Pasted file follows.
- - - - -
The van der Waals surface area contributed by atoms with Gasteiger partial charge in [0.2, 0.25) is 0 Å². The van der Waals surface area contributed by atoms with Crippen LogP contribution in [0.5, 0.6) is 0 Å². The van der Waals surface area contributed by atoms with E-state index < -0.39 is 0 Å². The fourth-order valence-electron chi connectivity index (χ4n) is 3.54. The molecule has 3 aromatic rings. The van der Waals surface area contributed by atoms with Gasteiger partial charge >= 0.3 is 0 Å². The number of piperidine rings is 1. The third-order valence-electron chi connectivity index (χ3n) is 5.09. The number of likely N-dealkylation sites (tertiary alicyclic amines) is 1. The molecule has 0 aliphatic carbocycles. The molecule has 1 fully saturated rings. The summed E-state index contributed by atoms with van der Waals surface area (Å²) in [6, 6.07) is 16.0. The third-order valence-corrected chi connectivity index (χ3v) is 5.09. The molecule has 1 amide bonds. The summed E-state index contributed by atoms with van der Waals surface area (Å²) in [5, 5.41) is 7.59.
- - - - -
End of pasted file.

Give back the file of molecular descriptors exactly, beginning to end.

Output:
The van der Waals surface area contributed by atoms with Gasteiger partial charge in [0.2, 0.25) is 0 Å². The van der Waals surface area contributed by atoms with Crippen LogP contribution in [0.5, 0.6) is 0 Å². The van der Waals surface area contributed by atoms with E-state index < -0.39 is 0 Å². The fourth-order valence-electron chi connectivity index (χ4n) is 3.54. The molecule has 3 aromatic rings. The van der Waals surface area contributed by atoms with Gasteiger partial charge >= 0.3 is 0 Å². The number of piperidine rings is 1. The third-order valence-electron chi connectivity index (χ3n) is 5.09. The number of likely N-dealkylation sites (tertiary alicyclic amines) is 1. The molecule has 0 aliphatic carbocycles. The molecule has 1 fully saturated rings. The summed E-state index contributed by atoms with van der Waals surface area (Å²) in [6, 6.07) is 16.0. The third-order valence-corrected chi connectivity index (χ3v) is 5.09. The molecule has 1 amide bonds. The summed E-state index contributed by atoms with van der Waals surface area (Å²) in [5, 5.41) is 7.59.